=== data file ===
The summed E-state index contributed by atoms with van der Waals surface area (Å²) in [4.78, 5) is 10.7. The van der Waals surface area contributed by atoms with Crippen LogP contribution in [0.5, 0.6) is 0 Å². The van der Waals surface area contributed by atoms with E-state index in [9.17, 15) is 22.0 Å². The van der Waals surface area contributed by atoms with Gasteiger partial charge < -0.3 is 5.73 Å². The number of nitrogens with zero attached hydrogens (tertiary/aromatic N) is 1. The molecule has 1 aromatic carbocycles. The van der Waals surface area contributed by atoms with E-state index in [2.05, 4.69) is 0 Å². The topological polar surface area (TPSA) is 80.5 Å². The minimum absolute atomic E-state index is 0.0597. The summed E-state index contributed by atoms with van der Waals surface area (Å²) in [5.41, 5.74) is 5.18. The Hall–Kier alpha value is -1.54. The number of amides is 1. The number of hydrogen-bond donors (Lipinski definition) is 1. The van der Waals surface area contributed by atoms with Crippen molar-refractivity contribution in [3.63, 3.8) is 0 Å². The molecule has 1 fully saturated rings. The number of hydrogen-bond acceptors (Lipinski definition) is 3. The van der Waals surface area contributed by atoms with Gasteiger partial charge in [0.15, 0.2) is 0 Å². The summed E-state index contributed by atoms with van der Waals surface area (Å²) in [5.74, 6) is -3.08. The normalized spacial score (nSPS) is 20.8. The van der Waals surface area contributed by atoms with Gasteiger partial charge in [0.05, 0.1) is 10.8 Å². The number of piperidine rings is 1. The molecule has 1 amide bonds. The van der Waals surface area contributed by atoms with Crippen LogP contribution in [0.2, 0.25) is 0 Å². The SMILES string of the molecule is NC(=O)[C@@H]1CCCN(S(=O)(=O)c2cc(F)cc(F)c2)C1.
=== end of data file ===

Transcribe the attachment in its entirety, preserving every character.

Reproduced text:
The summed E-state index contributed by atoms with van der Waals surface area (Å²) in [4.78, 5) is 10.7. The van der Waals surface area contributed by atoms with Crippen LogP contribution in [0.5, 0.6) is 0 Å². The van der Waals surface area contributed by atoms with E-state index in [9.17, 15) is 22.0 Å². The van der Waals surface area contributed by atoms with Gasteiger partial charge < -0.3 is 5.73 Å². The number of nitrogens with zero attached hydrogens (tertiary/aromatic N) is 1. The molecule has 1 aromatic carbocycles. The van der Waals surface area contributed by atoms with E-state index in [2.05, 4.69) is 0 Å². The topological polar surface area (TPSA) is 80.5 Å². The minimum absolute atomic E-state index is 0.0597. The summed E-state index contributed by atoms with van der Waals surface area (Å²) in [5.41, 5.74) is 5.18. The Hall–Kier alpha value is -1.54. The number of amides is 1. The number of hydrogen-bond donors (Lipinski definition) is 1. The van der Waals surface area contributed by atoms with Crippen molar-refractivity contribution in [3.63, 3.8) is 0 Å². The molecule has 1 fully saturated rings. The number of hydrogen-bond acceptors (Lipinski definition) is 3. The van der Waals surface area contributed by atoms with Gasteiger partial charge in [0.15, 0.2) is 0 Å². The summed E-state index contributed by atoms with van der Waals surface area (Å²) in [5.74, 6) is -3.08. The normalized spacial score (nSPS) is 20.8. The van der Waals surface area contributed by atoms with Gasteiger partial charge in [0.05, 0.1) is 10.8 Å². The number of piperidine rings is 1. The molecule has 1 amide bonds. The van der Waals surface area contributed by atoms with Crippen LogP contribution in [0.2, 0.25) is 0 Å². The SMILES string of the molecule is NC(=O)[C@@H]1CCCN(S(=O)(=O)c2cc(F)cc(F)c2)C1.